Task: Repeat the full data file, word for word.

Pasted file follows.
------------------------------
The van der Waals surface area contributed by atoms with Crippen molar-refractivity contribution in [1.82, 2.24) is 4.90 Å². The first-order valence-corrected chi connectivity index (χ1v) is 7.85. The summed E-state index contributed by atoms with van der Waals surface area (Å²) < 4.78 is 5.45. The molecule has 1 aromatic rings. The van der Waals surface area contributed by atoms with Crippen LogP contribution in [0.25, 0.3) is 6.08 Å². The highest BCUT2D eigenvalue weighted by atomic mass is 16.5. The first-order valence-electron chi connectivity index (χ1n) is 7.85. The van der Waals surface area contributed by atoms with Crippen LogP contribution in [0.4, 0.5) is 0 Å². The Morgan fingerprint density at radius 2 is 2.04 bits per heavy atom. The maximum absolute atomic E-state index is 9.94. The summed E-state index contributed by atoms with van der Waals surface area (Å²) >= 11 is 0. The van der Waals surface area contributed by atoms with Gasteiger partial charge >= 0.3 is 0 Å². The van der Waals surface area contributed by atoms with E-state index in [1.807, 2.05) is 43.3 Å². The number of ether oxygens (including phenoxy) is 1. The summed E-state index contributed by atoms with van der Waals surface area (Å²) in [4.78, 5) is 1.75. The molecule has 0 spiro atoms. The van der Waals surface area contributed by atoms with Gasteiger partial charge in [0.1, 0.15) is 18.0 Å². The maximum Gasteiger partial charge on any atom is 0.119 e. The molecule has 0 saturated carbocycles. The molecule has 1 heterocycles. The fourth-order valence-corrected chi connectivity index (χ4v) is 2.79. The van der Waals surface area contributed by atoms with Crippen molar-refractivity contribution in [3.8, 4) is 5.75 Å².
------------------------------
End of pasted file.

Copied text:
The van der Waals surface area contributed by atoms with Crippen molar-refractivity contribution in [1.82, 2.24) is 4.90 Å². The first-order valence-corrected chi connectivity index (χ1v) is 7.85. The summed E-state index contributed by atoms with van der Waals surface area (Å²) < 4.78 is 5.45. The molecule has 1 aromatic rings. The van der Waals surface area contributed by atoms with Crippen LogP contribution in [0.25, 0.3) is 6.08 Å². The highest BCUT2D eigenvalue weighted by atomic mass is 16.5. The first-order valence-electron chi connectivity index (χ1n) is 7.85. The van der Waals surface area contributed by atoms with Crippen LogP contribution in [0.4, 0.5) is 0 Å². The Morgan fingerprint density at radius 2 is 2.04 bits per heavy atom. The maximum absolute atomic E-state index is 9.94. The summed E-state index contributed by atoms with van der Waals surface area (Å²) >= 11 is 0. The van der Waals surface area contributed by atoms with Gasteiger partial charge >= 0.3 is 0 Å². The van der Waals surface area contributed by atoms with E-state index in [1.807, 2.05) is 43.3 Å². The number of ether oxygens (including phenoxy) is 1. The summed E-state index contributed by atoms with van der Waals surface area (Å²) in [4.78, 5) is 1.75. The molecule has 0 spiro atoms. The van der Waals surface area contributed by atoms with Gasteiger partial charge in [0.1, 0.15) is 18.0 Å². The maximum Gasteiger partial charge on any atom is 0.119 e. The molecule has 0 saturated carbocycles. The molecule has 1 heterocycles. The fourth-order valence-corrected chi connectivity index (χ4v) is 2.79. The van der Waals surface area contributed by atoms with Crippen molar-refractivity contribution in [3.8, 4) is 5.75 Å².